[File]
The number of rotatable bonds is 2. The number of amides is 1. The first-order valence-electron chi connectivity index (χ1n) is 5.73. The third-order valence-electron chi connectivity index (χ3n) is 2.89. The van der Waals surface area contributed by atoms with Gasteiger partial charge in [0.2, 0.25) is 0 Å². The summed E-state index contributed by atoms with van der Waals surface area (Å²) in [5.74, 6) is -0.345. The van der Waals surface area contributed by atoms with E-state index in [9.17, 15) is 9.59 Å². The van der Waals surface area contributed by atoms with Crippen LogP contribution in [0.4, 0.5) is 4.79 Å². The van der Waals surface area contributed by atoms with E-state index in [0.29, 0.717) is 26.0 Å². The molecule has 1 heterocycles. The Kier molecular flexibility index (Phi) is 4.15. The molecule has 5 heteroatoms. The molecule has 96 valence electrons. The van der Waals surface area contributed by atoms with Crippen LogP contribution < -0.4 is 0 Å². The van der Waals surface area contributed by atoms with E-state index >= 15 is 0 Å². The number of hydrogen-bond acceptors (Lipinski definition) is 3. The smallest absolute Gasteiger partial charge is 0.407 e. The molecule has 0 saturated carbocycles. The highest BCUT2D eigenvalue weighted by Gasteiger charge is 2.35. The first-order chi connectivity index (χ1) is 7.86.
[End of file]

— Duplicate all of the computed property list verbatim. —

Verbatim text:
The number of rotatable bonds is 2. The number of amides is 1. The first-order valence-electron chi connectivity index (χ1n) is 5.73. The third-order valence-electron chi connectivity index (χ3n) is 2.89. The van der Waals surface area contributed by atoms with Gasteiger partial charge in [0.2, 0.25) is 0 Å². The summed E-state index contributed by atoms with van der Waals surface area (Å²) in [5.74, 6) is -0.345. The van der Waals surface area contributed by atoms with E-state index in [9.17, 15) is 9.59 Å². The van der Waals surface area contributed by atoms with Crippen LogP contribution in [0.4, 0.5) is 4.79 Å². The van der Waals surface area contributed by atoms with E-state index in [0.29, 0.717) is 26.0 Å². The molecule has 1 heterocycles. The Kier molecular flexibility index (Phi) is 4.15. The molecule has 5 heteroatoms. The molecule has 96 valence electrons. The van der Waals surface area contributed by atoms with Crippen LogP contribution < -0.4 is 0 Å². The van der Waals surface area contributed by atoms with E-state index >= 15 is 0 Å². The number of hydrogen-bond acceptors (Lipinski definition) is 3. The smallest absolute Gasteiger partial charge is 0.407 e. The molecule has 0 saturated carbocycles. The highest BCUT2D eigenvalue weighted by Gasteiger charge is 2.35. The first-order chi connectivity index (χ1) is 7.86.